This forces me to question my own zeal for gathering compilations. After having written several esoteric tomes, what do I remember? Sure, I know 75 ways to perform “Triumph,” 101 ways to present the “21-Card Trick,” and everything worth knowing about “Wild Card” except why. So what?

Saying that I can see a few elderly men (me among them) sitting on a park bench, feeding imaginary Java doves, staring off at non-existent event horizons, and saying things like: “Did you say ‘Gilbreath’ or ‘I’m out of breath’?”

“Google? Wasn’t his first name Barney? Or was it Benny as in Chavez?”

“No, no…Chevas is booze…Chevas Regal…”

“No, no, no…you mean David Regal.”

Finally, another geezer sighs: “Remember when you had to look up stuff?”

The others then simultaneously look skyward and one says, “Looks like rain…”

Gotta go.
Time to Tweet.

Jon Racherbaumer

This is a convincing way to casually show both sides of the bills after you perform “Confusing George” to “cancel out” the knee-jerk suspicion that the bills may not be kosher. Please do not turn this into a conspicuous “proving exercise.” In other words, do not make a big deal out of this display. Do not make yourself out of breath because you have “run without being chased.” The neat aspect of this handling is that after you apparently shown the bills front and back, the bills are reset for your next performance. After you have performed “Confusing George,” spread the bills between your hands to clearly show that all five bills are George-side up. (Photo 1)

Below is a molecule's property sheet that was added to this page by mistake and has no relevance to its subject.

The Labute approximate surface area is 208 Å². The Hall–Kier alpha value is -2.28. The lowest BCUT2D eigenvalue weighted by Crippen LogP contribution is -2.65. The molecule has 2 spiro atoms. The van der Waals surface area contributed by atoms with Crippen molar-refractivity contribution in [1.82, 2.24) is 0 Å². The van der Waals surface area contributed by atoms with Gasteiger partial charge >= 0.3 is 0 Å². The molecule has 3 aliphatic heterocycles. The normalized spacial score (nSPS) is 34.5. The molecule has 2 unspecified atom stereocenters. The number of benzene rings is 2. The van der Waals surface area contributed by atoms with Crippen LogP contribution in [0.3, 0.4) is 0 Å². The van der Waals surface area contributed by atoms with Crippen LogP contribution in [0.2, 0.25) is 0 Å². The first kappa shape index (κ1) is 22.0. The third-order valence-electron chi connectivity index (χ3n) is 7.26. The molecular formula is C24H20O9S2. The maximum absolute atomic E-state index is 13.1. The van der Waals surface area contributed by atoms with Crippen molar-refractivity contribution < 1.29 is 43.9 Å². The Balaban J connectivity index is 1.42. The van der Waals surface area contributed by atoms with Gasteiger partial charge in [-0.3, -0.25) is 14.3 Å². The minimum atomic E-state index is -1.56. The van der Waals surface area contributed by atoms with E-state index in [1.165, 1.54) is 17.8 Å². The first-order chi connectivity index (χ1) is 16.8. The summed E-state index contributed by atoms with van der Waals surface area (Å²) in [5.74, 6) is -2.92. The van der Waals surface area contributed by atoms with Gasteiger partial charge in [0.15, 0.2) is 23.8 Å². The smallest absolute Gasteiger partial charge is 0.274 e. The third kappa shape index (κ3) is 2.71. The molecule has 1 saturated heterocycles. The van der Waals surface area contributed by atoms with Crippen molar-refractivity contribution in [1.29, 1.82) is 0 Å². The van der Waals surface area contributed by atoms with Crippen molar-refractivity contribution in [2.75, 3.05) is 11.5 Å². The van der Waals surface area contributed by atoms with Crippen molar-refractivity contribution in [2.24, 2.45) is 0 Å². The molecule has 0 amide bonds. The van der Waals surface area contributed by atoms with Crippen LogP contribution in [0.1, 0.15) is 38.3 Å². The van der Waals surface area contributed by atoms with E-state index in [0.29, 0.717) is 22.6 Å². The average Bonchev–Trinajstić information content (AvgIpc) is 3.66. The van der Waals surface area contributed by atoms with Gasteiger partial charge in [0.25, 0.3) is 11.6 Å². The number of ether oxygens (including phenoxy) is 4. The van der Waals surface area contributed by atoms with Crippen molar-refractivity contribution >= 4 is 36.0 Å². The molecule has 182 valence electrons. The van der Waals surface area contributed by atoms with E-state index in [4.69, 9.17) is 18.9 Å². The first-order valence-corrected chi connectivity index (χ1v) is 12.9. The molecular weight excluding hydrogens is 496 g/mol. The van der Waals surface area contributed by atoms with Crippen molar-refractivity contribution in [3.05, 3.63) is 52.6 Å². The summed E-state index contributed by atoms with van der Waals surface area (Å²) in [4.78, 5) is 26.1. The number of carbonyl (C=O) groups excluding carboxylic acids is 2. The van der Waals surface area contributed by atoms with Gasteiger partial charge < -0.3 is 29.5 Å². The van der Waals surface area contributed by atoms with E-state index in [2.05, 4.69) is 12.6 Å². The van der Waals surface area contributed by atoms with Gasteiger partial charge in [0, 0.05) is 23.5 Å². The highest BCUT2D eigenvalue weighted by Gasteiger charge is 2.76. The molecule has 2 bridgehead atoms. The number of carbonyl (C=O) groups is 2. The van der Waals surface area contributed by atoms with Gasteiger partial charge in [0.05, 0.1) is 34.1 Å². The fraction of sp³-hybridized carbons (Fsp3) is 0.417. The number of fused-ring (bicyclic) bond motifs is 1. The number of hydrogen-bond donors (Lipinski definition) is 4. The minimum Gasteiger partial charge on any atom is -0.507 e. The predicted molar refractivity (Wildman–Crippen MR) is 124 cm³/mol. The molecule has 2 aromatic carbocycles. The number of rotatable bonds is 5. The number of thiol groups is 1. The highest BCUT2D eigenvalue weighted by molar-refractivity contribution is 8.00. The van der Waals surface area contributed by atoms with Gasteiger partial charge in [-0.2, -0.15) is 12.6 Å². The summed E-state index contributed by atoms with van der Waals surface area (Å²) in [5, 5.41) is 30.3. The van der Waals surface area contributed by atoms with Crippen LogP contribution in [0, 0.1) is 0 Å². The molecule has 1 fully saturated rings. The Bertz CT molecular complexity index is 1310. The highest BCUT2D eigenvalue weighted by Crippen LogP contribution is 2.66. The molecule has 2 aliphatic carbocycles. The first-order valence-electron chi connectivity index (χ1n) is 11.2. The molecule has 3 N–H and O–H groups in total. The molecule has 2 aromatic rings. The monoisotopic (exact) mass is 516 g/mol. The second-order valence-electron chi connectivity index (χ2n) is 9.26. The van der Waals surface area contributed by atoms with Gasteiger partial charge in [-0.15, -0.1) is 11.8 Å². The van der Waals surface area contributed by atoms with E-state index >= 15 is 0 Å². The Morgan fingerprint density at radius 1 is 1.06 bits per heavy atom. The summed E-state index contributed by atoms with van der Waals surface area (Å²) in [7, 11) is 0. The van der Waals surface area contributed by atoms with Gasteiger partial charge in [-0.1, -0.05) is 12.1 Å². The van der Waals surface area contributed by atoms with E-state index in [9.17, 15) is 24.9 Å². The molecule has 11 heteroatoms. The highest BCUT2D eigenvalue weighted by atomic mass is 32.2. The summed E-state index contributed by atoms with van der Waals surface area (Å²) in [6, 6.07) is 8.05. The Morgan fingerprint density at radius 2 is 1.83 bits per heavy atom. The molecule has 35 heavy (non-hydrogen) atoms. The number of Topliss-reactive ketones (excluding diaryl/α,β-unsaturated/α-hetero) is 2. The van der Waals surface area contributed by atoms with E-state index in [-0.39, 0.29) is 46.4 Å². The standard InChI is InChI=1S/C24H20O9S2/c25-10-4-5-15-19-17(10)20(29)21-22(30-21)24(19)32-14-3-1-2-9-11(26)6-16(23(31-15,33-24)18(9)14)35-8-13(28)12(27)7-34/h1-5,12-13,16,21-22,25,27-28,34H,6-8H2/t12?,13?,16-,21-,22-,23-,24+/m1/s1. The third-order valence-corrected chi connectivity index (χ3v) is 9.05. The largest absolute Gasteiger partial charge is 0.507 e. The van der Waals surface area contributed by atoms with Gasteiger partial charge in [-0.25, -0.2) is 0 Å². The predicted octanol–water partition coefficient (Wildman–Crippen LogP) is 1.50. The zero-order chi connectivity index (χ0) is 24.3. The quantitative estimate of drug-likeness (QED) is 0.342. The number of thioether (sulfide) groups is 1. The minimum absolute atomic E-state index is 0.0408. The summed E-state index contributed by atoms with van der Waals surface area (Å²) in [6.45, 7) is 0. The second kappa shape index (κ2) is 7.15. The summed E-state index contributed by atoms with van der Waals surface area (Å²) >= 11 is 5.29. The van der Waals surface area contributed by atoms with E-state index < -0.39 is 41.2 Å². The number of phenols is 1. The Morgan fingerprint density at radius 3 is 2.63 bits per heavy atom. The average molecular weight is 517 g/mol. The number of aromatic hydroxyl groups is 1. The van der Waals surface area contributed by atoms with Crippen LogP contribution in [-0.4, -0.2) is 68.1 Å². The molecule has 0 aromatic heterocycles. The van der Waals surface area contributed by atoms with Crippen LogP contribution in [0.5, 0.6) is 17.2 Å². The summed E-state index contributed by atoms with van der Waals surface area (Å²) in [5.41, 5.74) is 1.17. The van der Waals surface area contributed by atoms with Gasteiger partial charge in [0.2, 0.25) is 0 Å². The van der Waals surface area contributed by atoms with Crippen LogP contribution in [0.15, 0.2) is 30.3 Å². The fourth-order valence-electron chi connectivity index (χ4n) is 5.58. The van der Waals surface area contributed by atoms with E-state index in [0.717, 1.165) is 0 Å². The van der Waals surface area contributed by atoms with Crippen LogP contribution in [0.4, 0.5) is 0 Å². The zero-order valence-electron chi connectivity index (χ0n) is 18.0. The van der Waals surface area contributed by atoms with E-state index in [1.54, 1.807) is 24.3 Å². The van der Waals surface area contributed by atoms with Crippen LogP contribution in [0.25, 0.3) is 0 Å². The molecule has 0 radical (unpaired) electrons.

Say, “What a curious and confusing outcome!” Square the bills and hold them in your left hand for a moment and then take the top bill into your right hand, adding: “And it was all done with only ‘two’…” As you say “two,” casually display the bills as in Photo 2.


Simultaneously turn both hands palm down to show the Green-side of the bills. (Photo 3) Again, simultaneously turn both hands palm up to show the George-side of the bills. (Photo 4)



Drop the right-hand bill onto the table and immediately thumb off the top bill of the left-hand stack onto the previously tabled bill. You have apparently shown both sides of the first two bills. In reality, you have performed the actions of Ed Marlo’s “Olram Subtlely,” which is usually done with playing cards.
The next sequence is essentially identical to the opening display. Take the next top bill into your right hand, continuing to say: “…four…” As you say “four,” casually display the bills as in Photo 5.
Again, simultaneously turn both hands palm down to show the Green-side of the bills. (Photo 5) Again, simultaneously turn both hands palm up to show the George-side of the third and fourth bills. (Photo 6)



Drop the right-hand bill onto the two tabled bills and immediately thumb off the top or fourth bill onto the other three tabled bills. (Photo 7)
You have now apparently shown both sides of four bills.
Continue: “….and five bills! No more. No less!” As you utter the concluding patter line, turn your left hand palm down to show the Green-side of the fifth bill. (Photo 8)
Finally, turn your left hand palm up and place the fifth bill onto the others. (Photo 9)




Scoop up and square the bills. You are now reset for your next performance and you have “cancelled out” the suspicion that you are working with “funny money.”